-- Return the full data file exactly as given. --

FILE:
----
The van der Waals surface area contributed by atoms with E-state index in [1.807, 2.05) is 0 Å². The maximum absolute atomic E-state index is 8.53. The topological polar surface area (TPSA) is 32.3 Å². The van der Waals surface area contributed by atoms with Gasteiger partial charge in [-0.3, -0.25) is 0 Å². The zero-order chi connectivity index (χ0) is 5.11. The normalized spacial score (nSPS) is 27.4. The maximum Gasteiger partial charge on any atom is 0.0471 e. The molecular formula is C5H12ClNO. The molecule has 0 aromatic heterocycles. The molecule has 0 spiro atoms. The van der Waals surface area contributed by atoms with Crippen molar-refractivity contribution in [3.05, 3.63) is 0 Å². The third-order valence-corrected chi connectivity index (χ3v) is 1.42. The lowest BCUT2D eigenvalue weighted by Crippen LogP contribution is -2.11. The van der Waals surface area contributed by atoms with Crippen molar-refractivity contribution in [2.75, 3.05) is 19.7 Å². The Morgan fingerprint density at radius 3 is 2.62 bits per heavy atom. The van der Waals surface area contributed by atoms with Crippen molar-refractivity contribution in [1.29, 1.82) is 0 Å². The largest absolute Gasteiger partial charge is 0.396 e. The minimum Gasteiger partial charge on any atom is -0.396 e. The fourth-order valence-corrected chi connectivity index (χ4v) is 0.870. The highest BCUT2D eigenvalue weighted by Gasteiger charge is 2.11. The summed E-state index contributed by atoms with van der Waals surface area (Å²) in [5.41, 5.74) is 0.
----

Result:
The van der Waals surface area contributed by atoms with E-state index in [1.807, 2.05) is 0 Å². The maximum absolute atomic E-state index is 8.53. The topological polar surface area (TPSA) is 32.3 Å². The van der Waals surface area contributed by atoms with Gasteiger partial charge in [-0.3, -0.25) is 0 Å². The zero-order chi connectivity index (χ0) is 5.11. The normalized spacial score (nSPS) is 27.4. The maximum Gasteiger partial charge on any atom is 0.0471 e. The molecular formula is C5H12ClNO. The molecule has 0 aromatic heterocycles. The molecule has 0 spiro atoms. The van der Waals surface area contributed by atoms with Crippen molar-refractivity contribution in [3.05, 3.63) is 0 Å². The third-order valence-corrected chi connectivity index (χ3v) is 1.42. The lowest BCUT2D eigenvalue weighted by Crippen LogP contribution is -2.11. The van der Waals surface area contributed by atoms with Crippen molar-refractivity contribution in [2.75, 3.05) is 19.7 Å². The Morgan fingerprint density at radius 3 is 2.62 bits per heavy atom. The van der Waals surface area contributed by atoms with Crippen molar-refractivity contribution in [1.29, 1.82) is 0 Å². The largest absolute Gasteiger partial charge is 0.396 e. The minimum Gasteiger partial charge on any atom is -0.396 e. The fourth-order valence-corrected chi connectivity index (χ4v) is 0.870. The highest BCUT2D eigenvalue weighted by Gasteiger charge is 2.11. The summed E-state index contributed by atoms with van der Waals surface area (Å²) in [5.41, 5.74) is 0.